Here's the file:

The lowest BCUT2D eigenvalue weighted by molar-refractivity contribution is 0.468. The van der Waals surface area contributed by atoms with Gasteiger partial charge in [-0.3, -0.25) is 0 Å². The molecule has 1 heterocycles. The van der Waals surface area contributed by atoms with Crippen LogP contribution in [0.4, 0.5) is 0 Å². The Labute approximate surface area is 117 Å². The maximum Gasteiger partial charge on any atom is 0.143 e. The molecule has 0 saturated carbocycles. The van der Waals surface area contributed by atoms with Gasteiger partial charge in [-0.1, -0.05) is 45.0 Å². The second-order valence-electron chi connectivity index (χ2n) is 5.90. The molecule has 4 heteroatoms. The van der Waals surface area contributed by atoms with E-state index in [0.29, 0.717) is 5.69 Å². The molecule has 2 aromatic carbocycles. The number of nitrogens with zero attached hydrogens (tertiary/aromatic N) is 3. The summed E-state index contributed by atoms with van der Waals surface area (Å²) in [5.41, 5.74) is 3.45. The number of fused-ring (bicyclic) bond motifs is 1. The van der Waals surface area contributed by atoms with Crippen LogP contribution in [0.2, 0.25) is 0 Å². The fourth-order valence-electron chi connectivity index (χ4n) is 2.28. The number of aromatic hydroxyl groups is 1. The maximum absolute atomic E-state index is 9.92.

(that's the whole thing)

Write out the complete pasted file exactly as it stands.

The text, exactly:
The lowest BCUT2D eigenvalue weighted by molar-refractivity contribution is 0.468. The van der Waals surface area contributed by atoms with Gasteiger partial charge in [-0.3, -0.25) is 0 Å². The molecule has 1 heterocycles. The van der Waals surface area contributed by atoms with Crippen LogP contribution in [0.4, 0.5) is 0 Å². The Labute approximate surface area is 117 Å². The maximum Gasteiger partial charge on any atom is 0.143 e. The molecule has 0 saturated carbocycles. The van der Waals surface area contributed by atoms with Gasteiger partial charge in [-0.1, -0.05) is 45.0 Å². The second-order valence-electron chi connectivity index (χ2n) is 5.90. The molecule has 4 heteroatoms. The van der Waals surface area contributed by atoms with E-state index in [0.29, 0.717) is 5.69 Å². The molecule has 2 aromatic carbocycles. The number of nitrogens with zero attached hydrogens (tertiary/aromatic N) is 3. The summed E-state index contributed by atoms with van der Waals surface area (Å²) in [5.41, 5.74) is 3.45. The number of fused-ring (bicyclic) bond motifs is 1. The van der Waals surface area contributed by atoms with Crippen LogP contribution in [0.2, 0.25) is 0 Å². The fourth-order valence-electron chi connectivity index (χ4n) is 2.28. The number of aromatic hydroxyl groups is 1. The maximum absolute atomic E-state index is 9.92.